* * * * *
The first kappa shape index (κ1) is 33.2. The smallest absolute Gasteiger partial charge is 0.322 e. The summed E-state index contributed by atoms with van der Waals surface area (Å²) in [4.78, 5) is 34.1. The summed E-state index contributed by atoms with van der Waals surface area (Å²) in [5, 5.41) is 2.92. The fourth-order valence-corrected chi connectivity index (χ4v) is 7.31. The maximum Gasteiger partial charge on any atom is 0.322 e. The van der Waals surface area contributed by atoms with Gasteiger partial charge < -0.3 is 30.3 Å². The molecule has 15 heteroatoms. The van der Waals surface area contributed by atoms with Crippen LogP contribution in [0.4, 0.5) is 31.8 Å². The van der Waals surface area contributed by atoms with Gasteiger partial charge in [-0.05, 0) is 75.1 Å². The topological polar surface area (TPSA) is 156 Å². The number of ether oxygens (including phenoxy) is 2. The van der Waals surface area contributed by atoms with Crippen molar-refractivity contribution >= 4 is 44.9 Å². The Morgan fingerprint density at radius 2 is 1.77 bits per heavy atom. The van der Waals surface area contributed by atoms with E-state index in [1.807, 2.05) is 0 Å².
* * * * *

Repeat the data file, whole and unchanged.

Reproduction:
The first kappa shape index (κ1) is 33.2. The smallest absolute Gasteiger partial charge is 0.322 e. The summed E-state index contributed by atoms with van der Waals surface area (Å²) in [4.78, 5) is 34.1. The summed E-state index contributed by atoms with van der Waals surface area (Å²) in [5, 5.41) is 2.92. The fourth-order valence-corrected chi connectivity index (χ4v) is 7.31. The maximum Gasteiger partial charge on any atom is 0.322 e. The van der Waals surface area contributed by atoms with Gasteiger partial charge < -0.3 is 30.3 Å². The molecule has 15 heteroatoms. The van der Waals surface area contributed by atoms with Crippen LogP contribution in [0.4, 0.5) is 31.8 Å². The van der Waals surface area contributed by atoms with Gasteiger partial charge in [-0.05, 0) is 75.1 Å². The topological polar surface area (TPSA) is 156 Å². The number of ether oxygens (including phenoxy) is 2. The van der Waals surface area contributed by atoms with Crippen molar-refractivity contribution >= 4 is 44.9 Å². The Morgan fingerprint density at radius 2 is 1.77 bits per heavy atom. The van der Waals surface area contributed by atoms with E-state index in [1.807, 2.05) is 0 Å².